Here this is an assembly instructions which my Gcc compiler generated for my X86 architecture.

Don't get confused looking at all those code. It will be pretty confusing for a beginner to understand it. As you progress through the process of learning you will slowly understand. The %eax, %edx, %ecx,... etc you are seeing are all in-fact registers we use to store the values.

                        All these instructions will be executed in a stack.

The term compilation and compiler are totally different terms. Compiler is a tool and compilation is the whole process which is required to convert a C-program to an executable output.

Step 3:

In the third stage of compilation we will use a tool called assembler. This tool takes the output generated by the compiler as the input. The assembler takes in the assembly code and converts it into machine instructions. These machine instructions are for the C.P.U. The processor will understand only machine instructions and its the job of the assembler to generate the machine instructions. The output generated by the assembler is the object code.
                                                 Generally the machine instructions are kinda difficult to understand, but if you want to have a look on how these machine instructions look like, I have placed a screen shot below.

What you are seeing above is not the exactly the way it will be stored. What I mean to say is there wont be any push, pop, add, inc ,..... etc instructions that you are seeing at the extreme left in the original object code. The tool called " objdump " which I used to open this object file which is in ELF format will convert add these extra code for the users understanding only. The actual machine instructions are on the extreme right of the screen shot above. Well in case you did not understand just look the below screen shots.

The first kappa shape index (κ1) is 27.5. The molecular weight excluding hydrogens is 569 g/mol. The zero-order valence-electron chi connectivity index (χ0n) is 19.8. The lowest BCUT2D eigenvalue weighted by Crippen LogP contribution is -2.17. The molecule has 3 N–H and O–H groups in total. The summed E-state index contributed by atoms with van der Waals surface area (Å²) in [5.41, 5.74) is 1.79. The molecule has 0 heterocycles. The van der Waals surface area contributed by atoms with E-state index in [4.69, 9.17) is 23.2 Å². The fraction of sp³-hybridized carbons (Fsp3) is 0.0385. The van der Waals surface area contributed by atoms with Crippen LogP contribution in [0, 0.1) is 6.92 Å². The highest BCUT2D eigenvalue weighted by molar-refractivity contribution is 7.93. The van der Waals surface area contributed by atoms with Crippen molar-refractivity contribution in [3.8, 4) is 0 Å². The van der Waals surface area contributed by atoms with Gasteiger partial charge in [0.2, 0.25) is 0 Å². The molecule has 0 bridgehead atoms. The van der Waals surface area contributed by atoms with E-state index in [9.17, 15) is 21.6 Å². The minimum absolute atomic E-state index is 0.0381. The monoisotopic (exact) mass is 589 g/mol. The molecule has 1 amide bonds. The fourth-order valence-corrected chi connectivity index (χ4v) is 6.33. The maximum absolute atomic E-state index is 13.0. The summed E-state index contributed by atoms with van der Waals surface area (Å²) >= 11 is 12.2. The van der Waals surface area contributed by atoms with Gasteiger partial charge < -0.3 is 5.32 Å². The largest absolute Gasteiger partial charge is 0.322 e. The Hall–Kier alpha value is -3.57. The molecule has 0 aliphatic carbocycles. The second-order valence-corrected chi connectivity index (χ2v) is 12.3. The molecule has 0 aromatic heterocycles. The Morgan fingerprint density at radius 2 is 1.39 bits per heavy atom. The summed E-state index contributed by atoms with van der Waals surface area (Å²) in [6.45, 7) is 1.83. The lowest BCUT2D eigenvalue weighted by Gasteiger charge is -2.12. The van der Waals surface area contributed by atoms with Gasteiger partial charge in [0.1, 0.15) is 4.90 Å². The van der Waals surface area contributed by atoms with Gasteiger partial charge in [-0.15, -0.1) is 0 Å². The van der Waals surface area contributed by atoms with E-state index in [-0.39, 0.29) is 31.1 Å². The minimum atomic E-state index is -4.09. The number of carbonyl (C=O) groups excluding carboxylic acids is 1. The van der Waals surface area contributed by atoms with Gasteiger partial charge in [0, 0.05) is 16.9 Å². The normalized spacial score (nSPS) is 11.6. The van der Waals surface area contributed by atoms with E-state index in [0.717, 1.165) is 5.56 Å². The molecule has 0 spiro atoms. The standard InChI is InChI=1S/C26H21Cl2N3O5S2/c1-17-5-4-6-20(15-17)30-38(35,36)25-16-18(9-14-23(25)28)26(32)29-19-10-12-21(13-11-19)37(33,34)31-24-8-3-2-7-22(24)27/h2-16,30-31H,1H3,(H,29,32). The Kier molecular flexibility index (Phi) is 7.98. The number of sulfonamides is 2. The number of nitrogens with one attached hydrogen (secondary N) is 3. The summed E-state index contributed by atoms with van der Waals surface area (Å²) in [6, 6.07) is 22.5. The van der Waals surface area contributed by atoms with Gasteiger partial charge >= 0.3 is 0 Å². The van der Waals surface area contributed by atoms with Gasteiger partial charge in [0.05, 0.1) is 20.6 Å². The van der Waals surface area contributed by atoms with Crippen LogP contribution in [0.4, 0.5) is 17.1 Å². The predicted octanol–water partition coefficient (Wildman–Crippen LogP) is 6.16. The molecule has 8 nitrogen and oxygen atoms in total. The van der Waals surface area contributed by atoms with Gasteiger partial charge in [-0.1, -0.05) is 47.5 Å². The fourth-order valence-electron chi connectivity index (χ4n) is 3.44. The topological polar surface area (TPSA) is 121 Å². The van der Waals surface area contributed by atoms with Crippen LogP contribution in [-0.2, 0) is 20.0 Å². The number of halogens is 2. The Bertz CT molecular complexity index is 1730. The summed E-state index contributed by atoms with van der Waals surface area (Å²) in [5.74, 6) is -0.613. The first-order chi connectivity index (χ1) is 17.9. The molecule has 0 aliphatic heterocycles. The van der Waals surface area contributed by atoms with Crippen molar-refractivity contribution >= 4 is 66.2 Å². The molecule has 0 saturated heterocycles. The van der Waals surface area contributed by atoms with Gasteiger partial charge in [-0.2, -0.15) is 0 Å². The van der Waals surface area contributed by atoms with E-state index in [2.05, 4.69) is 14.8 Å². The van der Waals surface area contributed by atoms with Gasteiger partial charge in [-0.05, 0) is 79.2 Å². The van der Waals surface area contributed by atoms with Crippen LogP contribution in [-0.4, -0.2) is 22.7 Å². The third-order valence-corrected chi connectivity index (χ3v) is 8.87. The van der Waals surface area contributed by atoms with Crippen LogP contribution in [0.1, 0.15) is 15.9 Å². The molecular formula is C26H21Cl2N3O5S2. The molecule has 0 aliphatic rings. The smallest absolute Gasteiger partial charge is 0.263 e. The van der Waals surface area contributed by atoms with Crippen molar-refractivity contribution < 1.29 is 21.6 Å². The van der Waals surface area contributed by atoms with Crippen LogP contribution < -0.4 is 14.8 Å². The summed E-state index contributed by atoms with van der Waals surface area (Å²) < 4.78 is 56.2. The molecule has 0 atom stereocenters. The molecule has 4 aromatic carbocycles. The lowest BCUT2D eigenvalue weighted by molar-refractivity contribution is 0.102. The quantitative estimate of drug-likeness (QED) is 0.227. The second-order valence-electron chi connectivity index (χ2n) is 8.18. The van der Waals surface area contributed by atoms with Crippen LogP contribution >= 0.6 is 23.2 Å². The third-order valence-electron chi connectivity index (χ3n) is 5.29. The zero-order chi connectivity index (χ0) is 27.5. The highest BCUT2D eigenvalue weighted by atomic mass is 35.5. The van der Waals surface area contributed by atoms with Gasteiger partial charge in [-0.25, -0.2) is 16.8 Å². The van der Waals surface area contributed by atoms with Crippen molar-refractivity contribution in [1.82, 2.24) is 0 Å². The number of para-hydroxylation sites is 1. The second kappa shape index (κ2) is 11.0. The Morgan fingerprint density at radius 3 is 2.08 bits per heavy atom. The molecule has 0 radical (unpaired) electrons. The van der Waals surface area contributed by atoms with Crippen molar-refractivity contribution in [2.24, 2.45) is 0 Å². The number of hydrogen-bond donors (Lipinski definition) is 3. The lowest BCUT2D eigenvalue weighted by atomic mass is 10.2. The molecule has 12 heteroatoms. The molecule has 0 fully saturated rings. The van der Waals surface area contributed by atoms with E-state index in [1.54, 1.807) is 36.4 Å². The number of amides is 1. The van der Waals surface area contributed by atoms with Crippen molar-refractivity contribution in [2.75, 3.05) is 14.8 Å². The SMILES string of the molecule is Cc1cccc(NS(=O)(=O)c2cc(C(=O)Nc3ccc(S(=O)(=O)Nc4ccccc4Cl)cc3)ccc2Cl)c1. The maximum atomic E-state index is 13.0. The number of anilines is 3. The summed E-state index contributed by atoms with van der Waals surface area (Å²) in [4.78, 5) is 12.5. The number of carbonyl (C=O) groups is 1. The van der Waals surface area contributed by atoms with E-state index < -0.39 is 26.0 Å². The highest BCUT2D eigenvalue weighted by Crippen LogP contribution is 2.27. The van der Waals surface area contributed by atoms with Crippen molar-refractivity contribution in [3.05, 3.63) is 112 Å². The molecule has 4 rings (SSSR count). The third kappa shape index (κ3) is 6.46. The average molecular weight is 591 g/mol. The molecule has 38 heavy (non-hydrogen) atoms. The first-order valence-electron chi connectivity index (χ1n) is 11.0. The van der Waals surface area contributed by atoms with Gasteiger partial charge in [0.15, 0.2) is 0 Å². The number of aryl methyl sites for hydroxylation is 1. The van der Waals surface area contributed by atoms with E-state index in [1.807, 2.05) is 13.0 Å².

This is the machine instructions which I mentioned above. Now you must be thinking that why are the machine instructions are not in 1's and 0's.

We have learned that the processor does not understand any  format except 0's and 1's. Well thats true but the tool called objdump which I used to open the object file will convert the machine instructions to Hex format for us to understand.
 The numbers you are seeing is actually the opcode or operational code which the processor will understand. the processor cannot understand human language so opcode is used.... for example for some processors 58 number means add or subtract or multiply or some other operation. It all varies between processors. Check out your processor manual for your processor specific opcode instruction set.

These instructions you are seeing in the screen shot  are also added by the objdump tool for the user to get a better understanding of the machine instructions. 
Lets get back to the stages of compilation.

 Step 4:

In this step a tool called linker steps in takes the object code and converts in into binary executable file. It has much more functions than just creating an executable file but all that we will see soon in the future.

The above steps are same for all the compilers in the market. The proprietary compilers  like Turbo-c and other compilers which is not free unlike Gcc do not show all these steps. That's the beauty of Linux.